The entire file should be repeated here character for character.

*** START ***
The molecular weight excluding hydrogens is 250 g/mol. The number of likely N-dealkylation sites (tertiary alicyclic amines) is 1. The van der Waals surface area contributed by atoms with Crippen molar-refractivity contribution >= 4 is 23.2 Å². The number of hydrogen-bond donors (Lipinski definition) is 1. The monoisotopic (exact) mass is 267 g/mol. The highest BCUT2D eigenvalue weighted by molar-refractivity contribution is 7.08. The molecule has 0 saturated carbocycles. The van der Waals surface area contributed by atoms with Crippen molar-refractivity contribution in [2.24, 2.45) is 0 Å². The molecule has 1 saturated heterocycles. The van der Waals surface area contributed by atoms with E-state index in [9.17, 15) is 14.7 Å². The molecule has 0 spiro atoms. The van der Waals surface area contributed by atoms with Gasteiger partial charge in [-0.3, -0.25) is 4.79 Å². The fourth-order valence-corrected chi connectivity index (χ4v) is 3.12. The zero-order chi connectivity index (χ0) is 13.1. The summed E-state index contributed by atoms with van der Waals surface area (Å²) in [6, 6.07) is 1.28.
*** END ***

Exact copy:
The molecular weight excluding hydrogens is 250 g/mol. The number of likely N-dealkylation sites (tertiary alicyclic amines) is 1. The van der Waals surface area contributed by atoms with Crippen molar-refractivity contribution >= 4 is 23.2 Å². The number of hydrogen-bond donors (Lipinski definition) is 1. The monoisotopic (exact) mass is 267 g/mol. The highest BCUT2D eigenvalue weighted by molar-refractivity contribution is 7.08. The molecule has 0 saturated carbocycles. The van der Waals surface area contributed by atoms with Crippen molar-refractivity contribution in [2.24, 2.45) is 0 Å². The molecule has 1 saturated heterocycles. The van der Waals surface area contributed by atoms with E-state index in [9.17, 15) is 14.7 Å². The molecule has 0 spiro atoms. The van der Waals surface area contributed by atoms with Gasteiger partial charge in [-0.3, -0.25) is 4.79 Å². The fourth-order valence-corrected chi connectivity index (χ4v) is 3.12. The zero-order chi connectivity index (χ0) is 13.1. The summed E-state index contributed by atoms with van der Waals surface area (Å²) in [6, 6.07) is 1.28.